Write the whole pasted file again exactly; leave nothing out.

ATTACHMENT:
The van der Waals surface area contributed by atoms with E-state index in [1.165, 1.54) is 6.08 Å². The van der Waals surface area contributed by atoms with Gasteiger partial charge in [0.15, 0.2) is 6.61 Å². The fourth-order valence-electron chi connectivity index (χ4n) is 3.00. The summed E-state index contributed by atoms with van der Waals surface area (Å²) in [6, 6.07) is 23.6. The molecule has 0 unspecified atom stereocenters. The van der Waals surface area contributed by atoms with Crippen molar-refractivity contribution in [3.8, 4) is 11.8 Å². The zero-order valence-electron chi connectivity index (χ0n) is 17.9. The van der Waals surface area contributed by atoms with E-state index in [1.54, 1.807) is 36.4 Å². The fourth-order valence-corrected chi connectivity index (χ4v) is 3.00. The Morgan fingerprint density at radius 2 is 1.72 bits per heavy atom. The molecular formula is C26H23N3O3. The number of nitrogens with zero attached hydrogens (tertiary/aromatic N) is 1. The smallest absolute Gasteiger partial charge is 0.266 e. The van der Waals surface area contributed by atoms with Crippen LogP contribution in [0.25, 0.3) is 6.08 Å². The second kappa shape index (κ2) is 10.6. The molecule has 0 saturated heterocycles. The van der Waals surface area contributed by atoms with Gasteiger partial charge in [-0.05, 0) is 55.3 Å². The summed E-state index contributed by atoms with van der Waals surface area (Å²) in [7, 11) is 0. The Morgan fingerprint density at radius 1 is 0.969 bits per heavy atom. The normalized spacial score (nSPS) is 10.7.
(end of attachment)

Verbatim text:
The van der Waals surface area contributed by atoms with E-state index in [1.165, 1.54) is 6.08 Å². The van der Waals surface area contributed by atoms with Gasteiger partial charge in [0.15, 0.2) is 6.61 Å². The fourth-order valence-electron chi connectivity index (χ4n) is 3.00. The summed E-state index contributed by atoms with van der Waals surface area (Å²) in [6, 6.07) is 23.6. The molecule has 0 unspecified atom stereocenters. The van der Waals surface area contributed by atoms with Crippen molar-refractivity contribution in [3.8, 4) is 11.8 Å². The zero-order valence-electron chi connectivity index (χ0n) is 17.9. The van der Waals surface area contributed by atoms with E-state index in [1.54, 1.807) is 36.4 Å². The fourth-order valence-corrected chi connectivity index (χ4v) is 3.00. The Morgan fingerprint density at radius 2 is 1.72 bits per heavy atom. The molecular formula is C26H23N3O3. The number of nitrogens with zero attached hydrogens (tertiary/aromatic N) is 1. The smallest absolute Gasteiger partial charge is 0.266 e. The van der Waals surface area contributed by atoms with Crippen LogP contribution in [0.25, 0.3) is 6.08 Å². The second kappa shape index (κ2) is 10.6. The molecule has 0 saturated heterocycles. The van der Waals surface area contributed by atoms with Gasteiger partial charge in [-0.05, 0) is 55.3 Å². The summed E-state index contributed by atoms with van der Waals surface area (Å²) in [7, 11) is 0. The Morgan fingerprint density at radius 1 is 0.969 bits per heavy atom. The normalized spacial score (nSPS) is 10.7.